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Chapbook Q&A with CL Young // Overhead Projector

Read CL Young’s chapbook OVERHEAD PROJECTOR here!

 

What is poetry? 


Poetry is anything that pulls me out of whatever surface-level reality is occupying me at a given moment. It’s anything that returns me to a feeling of rawness where I am reminded that my capacity for complicated emotional and cognitive responses is most important.

Part 2: why do you write it?

 
I write with the hope that I might be able to return another person to that space. Poems in particular are good for this because they create feeling worlds with such economy. Selfishly, I write so I don’t lose my life—it’s a way to participate in time. The only way I’ve found that feels like it’s nearing enough.  

What makes this a chapbook & not just a pile of poems?


This grouping of poems is a little odd because it spans a relatively large timeframe and what feel like very different lives. Some were written in Boise early in 2014, some in Portland and Seattle a year later, several in Colorado just a few months ago. I suppose they are united by a kind of loneliness. Or an aloneness/singularness. The feeling of aloneness that comes with being a woman, a writer, the youngest in a family, of being a human at all, really. Aloneness in groups. Even the poems I think of as love poems often express feelings of isolation inside of relationships. They are also all single poems, which maybe speaks to that formally. I don’t write many “poem poems”—stand alone poems like these—or at least that doesn’t feel like a primary focus for me. So, perhaps it felt appropriate to arrange them this way, a bunch of islands floating next to each other.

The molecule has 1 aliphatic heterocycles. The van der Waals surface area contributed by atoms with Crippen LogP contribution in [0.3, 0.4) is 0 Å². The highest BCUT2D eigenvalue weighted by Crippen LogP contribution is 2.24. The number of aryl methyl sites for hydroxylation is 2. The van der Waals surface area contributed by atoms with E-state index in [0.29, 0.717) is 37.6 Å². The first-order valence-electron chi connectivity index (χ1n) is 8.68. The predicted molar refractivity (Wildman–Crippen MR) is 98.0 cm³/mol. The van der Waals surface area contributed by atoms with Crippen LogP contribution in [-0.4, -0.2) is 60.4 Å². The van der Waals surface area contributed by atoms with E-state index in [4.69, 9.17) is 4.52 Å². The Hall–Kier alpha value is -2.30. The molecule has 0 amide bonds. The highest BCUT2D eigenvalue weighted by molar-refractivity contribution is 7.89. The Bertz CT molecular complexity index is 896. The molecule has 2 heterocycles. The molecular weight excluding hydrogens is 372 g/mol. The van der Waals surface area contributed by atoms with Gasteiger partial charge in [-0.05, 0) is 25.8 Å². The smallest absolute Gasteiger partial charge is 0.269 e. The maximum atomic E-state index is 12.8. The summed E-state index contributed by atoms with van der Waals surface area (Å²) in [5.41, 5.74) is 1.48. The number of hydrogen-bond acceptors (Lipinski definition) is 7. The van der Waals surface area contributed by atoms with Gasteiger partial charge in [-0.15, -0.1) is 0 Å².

Are there any particular pronounced influences / guiding lights for the poems in this chapbook, or is it just the usual jumble & tangle (also, if so: what IS your usual jumble & tangle)?


In addition to the above, I’d say all of these poems were written from a place of simultaneous wonder and disappointment with the world and with being alive. In both a day-to-day sense and a larger one. There is also a lot of grief in them. And humor. But maybe only I see that.

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